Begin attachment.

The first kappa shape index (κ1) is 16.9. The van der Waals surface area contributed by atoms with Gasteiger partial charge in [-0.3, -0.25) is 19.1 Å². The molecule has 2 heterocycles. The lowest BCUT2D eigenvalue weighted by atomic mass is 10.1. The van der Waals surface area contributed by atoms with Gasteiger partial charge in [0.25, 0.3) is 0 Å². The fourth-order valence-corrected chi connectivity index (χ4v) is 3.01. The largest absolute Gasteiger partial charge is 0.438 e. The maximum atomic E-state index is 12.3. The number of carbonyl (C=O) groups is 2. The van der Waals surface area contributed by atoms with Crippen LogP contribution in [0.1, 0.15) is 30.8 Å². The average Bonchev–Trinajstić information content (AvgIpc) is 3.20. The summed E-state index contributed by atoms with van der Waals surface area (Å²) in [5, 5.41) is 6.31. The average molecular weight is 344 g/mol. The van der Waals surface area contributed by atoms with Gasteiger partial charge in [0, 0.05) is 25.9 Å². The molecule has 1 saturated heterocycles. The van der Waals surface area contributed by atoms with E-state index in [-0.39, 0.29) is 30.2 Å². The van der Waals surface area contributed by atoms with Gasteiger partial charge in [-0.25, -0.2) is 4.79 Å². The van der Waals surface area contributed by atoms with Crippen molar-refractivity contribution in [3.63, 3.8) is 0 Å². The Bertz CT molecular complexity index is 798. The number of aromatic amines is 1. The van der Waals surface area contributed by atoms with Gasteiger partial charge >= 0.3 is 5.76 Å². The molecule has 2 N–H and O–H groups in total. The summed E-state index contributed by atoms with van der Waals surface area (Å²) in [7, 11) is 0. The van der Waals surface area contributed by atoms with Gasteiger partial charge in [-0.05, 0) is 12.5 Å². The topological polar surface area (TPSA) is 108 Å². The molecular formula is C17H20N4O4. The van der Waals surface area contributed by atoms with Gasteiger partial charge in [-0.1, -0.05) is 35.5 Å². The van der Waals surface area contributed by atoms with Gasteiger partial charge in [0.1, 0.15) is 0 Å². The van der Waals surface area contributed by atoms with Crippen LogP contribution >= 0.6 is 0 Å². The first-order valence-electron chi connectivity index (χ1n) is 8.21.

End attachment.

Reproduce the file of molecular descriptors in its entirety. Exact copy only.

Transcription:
The first kappa shape index (κ1) is 16.9. The van der Waals surface area contributed by atoms with Gasteiger partial charge in [-0.3, -0.25) is 19.1 Å². The molecule has 2 heterocycles. The lowest BCUT2D eigenvalue weighted by atomic mass is 10.1. The van der Waals surface area contributed by atoms with Gasteiger partial charge in [0.25, 0.3) is 0 Å². The fourth-order valence-corrected chi connectivity index (χ4v) is 3.01. The largest absolute Gasteiger partial charge is 0.438 e. The maximum atomic E-state index is 12.3. The number of carbonyl (C=O) groups is 2. The van der Waals surface area contributed by atoms with Crippen LogP contribution in [0.1, 0.15) is 30.8 Å². The average Bonchev–Trinajstić information content (AvgIpc) is 3.20. The summed E-state index contributed by atoms with van der Waals surface area (Å²) in [5, 5.41) is 6.31. The average molecular weight is 344 g/mol. The van der Waals surface area contributed by atoms with Gasteiger partial charge in [0, 0.05) is 25.9 Å². The molecule has 1 saturated heterocycles. The van der Waals surface area contributed by atoms with E-state index in [-0.39, 0.29) is 30.2 Å². The van der Waals surface area contributed by atoms with Gasteiger partial charge in [-0.25, -0.2) is 4.79 Å². The van der Waals surface area contributed by atoms with Crippen molar-refractivity contribution in [3.63, 3.8) is 0 Å². The Bertz CT molecular complexity index is 798. The number of aromatic amines is 1. The van der Waals surface area contributed by atoms with Gasteiger partial charge >= 0.3 is 5.76 Å². The molecule has 2 N–H and O–H groups in total. The summed E-state index contributed by atoms with van der Waals surface area (Å²) in [7, 11) is 0. The van der Waals surface area contributed by atoms with Gasteiger partial charge in [-0.05, 0) is 12.5 Å². The topological polar surface area (TPSA) is 108 Å². The molecular formula is C17H20N4O4. The van der Waals surface area contributed by atoms with Gasteiger partial charge in [-0.1, -0.05) is 35.5 Å². The van der Waals surface area contributed by atoms with Gasteiger partial charge in [0.1, 0.15) is 0 Å². The van der Waals surface area contributed by atoms with Crippen LogP contribution >= 0.6 is 0 Å². The first-order valence-electron chi connectivity index (χ1n) is 8.21.